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Opinion: Is there a difference between Maruti Arena and NEXA?


Initiated in July 2015, Maruti Suzuki Nexa as a stand-alone automobile network ranks after Maruti Suzuki Arena, Hyundai and Tata Motors as the 4th largest network and it just recently recorded its 2 millionth sale. This is surely commendable and possibly ranks as one of the mother company’s biggest successes in India. But has something been lost in the process?

Companies have different channels or networks when they have different brands to offer. So, Inditex would have a Zara network and a Massimo Dutti. Or GM would have a channel for each brand it added to its vast portfolio over the years. The logic for a separate channel is that the customer experience designed for one brand is very different from the other. An Opel in its DNA is very different from an Alfa Romeo, catering to different mindsets, hence, they need separate channels even if belonging to Stellantis. So, brand differentiation or distinctiveness is the key logic applied to creating a specific channel or network.

Also See: Nexa hopes to pip Tata, Hyundai as second biggest car retailer in FY24

What is the logic in creating Nexa? As I initially understood, it was meant to house niche vehicles in the Maruti Suzuki portfolio, which need a different skillset in marketing and promoting, and a different ambience from the run-of-the-mill portfolio. The Ignis and the S-cross fitted the bill. Very quirky vehicles with niche appeal. It made sense to build a fresh network for them and more of their ilk, away from the volume-driven Alto, Swift and Dzire.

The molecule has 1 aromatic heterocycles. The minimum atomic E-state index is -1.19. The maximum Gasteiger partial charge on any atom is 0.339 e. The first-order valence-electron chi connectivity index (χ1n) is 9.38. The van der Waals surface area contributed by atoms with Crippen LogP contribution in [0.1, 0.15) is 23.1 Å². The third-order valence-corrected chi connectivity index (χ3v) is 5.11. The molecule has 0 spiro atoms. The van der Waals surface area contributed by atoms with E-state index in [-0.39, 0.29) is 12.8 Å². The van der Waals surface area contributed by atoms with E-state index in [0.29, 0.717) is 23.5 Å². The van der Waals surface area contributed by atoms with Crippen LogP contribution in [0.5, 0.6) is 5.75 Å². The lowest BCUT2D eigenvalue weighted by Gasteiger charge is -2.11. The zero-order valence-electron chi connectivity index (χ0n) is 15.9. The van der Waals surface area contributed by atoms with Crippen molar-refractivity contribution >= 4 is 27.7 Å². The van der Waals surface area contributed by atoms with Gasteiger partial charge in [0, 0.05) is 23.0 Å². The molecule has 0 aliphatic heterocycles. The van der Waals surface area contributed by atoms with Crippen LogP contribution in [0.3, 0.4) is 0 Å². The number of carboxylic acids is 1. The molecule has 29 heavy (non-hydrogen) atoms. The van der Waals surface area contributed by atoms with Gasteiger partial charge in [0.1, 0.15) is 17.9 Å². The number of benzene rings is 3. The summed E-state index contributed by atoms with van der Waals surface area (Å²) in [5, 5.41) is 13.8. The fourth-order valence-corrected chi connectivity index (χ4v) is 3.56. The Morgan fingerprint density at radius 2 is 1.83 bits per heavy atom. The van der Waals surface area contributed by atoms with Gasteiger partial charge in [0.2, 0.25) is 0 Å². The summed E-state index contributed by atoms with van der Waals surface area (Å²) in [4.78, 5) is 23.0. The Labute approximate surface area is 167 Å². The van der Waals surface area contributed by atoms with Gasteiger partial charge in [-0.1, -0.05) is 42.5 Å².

It was a bold step by Maruti Suzuki and I thought they had finally understood the need to psychographically approach a maturing Indian market. But after just three months, the entire proposition was diluted when the volume-based mass-market Baleno was added to the portfolio under pressure from dealers wanting volumes. And with the transfer of the Ciaz from Arena to Nexa, the final nail was driven in the coffin of a brilliant marketing and positioning differentiator.

Toyota had experimented with multiple channels in Japan called Toyota Auto, Toyopet, Corolla and Netz for years. Given the brand’s 50 percent market share, they could afford to do that as people would go to one channel or the other for a vehicle of their choice. Just like the case with Arena and Nexa.

But they got so undifferentiated over time that the management finally decided to bring them all under the single badge of Toyota. I’m afraid Nexa and Arena are headed the way and back towards a unified existence. Yes, dealer viability and sustainability need to be addressed, but it could have been through other business practices instead of rushing products not suitable to the Nexa channel. Ironically, with the Jimny and Fronx, Maruti Suzuki has some very cool, off-beat  ‘Nexa’ products. Thus, what’s needed now is a re-orientation of the two channels’ positioning and a proper sieve for products sold through both.

Also see:

Opinion: India needs a CES (Consumer Electronics show)

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